Externally Influenced Ed lets other people play way too big of a part in the life partner decision. The choosing of a life partner is deeply personal, enormously complicated, different for everyone, and almost impossible to understand from the outside, no matter how well you know someone. As such, other people’s opinions and preferences really have no place getting involved, other than an extreme case involving mistreatment or abuse.

The saddest example of this is someone breaking up with a person who would have been the right life partner because of external disapproval or a factor the chooser doesn’t actually care about (religion is a common one) but feels compelled to stick to for the sake of family insistence or expectations.

It can also happen the opposite way, where everyone in someone’s life is thrilled with his relationship because it looks great from the outside, and even though it’s not actually that great from the inside, Ed listens to others over his own gut and ties the knot.


Meet "Shallow Sharon."

Shallow Sharon is more concerned with the on-paper description of her life partner than the inner personality beneath it. There are a bunch of boxes that she needs to have checked — things like his height, job prestige, wealth level, accomplishments, or maybe a novelty item like being foreign or having a specific talent.

Everyone has certain on-paper boxes they’d like checked, but a strongly ego-driven person prioritizes appearances and résumés above even the quality of her connection with her potential life partner when weighing things.

If you want a fun new term, a significant other whom you suspect was chosen more because of the boxes they checked than for their personality underneath is a “Scantron boyfriend” or a “Scantron wife,” etc. — because they correctly fill out all the bubbles. I’ve gotten some good mileage out of that one.


Meet "Selfish Stanley."

Selfish Stanley come in three sometimes-overlapping varieties:

1. The “My Way or the Highway” Type

This person cannot handle sacrifice or compromise. She believes her needs and desires and opinions are simply more important than her partner’s, and she needs to get her way in almost any big decision. In the end, she doesn’t want a legitimate partnership, she wants to keep her single life and have someone there to keep her company.

This person inevitably ends up with at best a super easy-going person, and at worst, a pushover with a self-esteem issue, and sacrifices a chance to be part of a team of equals, almost certainly limiting the potential quality of her marriage.

2. The Main Character

The Main Character’s tragic flaw is being massively self-absorbed. He wants a life partner who serves as both his therapist and biggest admirer, but is mostly uninterested in returning either favor. Each night, he and his partner discuss their days, but 90% of the discussion centers on his day — after all, he’s the main character of the relationship. The issue for him is that by being incapable of tearing himself away from his personal world, he ends up with a sidekick as his life partner, which makes for a pretty boring 50 years.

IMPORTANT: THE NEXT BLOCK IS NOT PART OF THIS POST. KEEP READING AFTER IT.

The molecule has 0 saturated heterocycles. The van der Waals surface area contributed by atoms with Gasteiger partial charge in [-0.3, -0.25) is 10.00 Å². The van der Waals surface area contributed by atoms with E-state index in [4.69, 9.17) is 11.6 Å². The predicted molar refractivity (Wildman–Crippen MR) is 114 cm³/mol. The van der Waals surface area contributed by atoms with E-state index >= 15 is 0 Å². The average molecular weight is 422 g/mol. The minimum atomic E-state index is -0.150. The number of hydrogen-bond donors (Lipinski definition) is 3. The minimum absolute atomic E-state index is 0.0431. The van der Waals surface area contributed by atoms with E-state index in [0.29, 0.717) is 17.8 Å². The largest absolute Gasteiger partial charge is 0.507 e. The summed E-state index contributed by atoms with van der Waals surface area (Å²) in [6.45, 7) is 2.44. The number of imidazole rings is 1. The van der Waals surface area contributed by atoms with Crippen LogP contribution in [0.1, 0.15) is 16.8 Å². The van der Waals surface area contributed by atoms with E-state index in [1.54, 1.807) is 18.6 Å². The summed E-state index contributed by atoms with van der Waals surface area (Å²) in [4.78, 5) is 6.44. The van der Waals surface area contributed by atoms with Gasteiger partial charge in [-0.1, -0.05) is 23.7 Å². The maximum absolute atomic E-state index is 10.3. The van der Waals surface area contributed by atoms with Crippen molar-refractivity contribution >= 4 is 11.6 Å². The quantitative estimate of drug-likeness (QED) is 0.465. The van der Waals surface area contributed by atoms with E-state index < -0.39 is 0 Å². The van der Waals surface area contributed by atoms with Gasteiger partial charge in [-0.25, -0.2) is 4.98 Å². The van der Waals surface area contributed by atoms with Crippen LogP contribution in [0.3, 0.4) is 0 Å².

3. The Needs-Driven

Everyone has needs, and everyone likes those needs to be met, but problems arise when the meeting of needs — she cooks for me, he’ll be a great father, she’ll make a great wife, he’s rich, she keeps me organized, he’s great in bed — becomes the main grounds for choosing someone as a life partner. Those listed things are all great perks, but that’s all they are: perks. And after a year of marriage, when the needs-driven person is now totally accustomed to having her needs met and it’s no longer exciting, there better be a lot more good parts of the relationship she’s chosen or she’s in for a dull ride.

The main reason most of the above types end up in unhappy relationships is that they’re consumed by a motivating force.

That force doesn’t take into account the reality of what a life partnership is and what makes it a happy thing.

So what makes a happy life partnership? Visit Wait But Why for Part 2 of this post.

Connections Academy

Wylee Mitchell is a senior at Nevada Connections Academy who started a t-shirt company to raise awareness for mental health.

True

Teens of today live in a totally different world than the one their parents grew up in. Not only do young people have access to technologies that previous generations barely dreamed of, but they're also constantly bombarded with information from the news and media.

Today’s youth are also living through a pandemic that has created an extra layer of difficulty to an already challenging age—and it has taken a toll on their mental health.

According to Mental Health America, nearly 14% of youths ages 12 to 17 experienced a major depressive episode in the past year. In a September 2020 survey of high schoolers by Active Minds, nearly 75% of respondents reported an increase in stress, anxiety, sadness and isolation during the first six months of the pandemic. And in a Pearson and Connections Academy survey of US parents, 66% said their child felt anxious or depressed during the pandemic.

However, the pandemic has only exacerbated youth mental health issues that were already happening before COVID-19.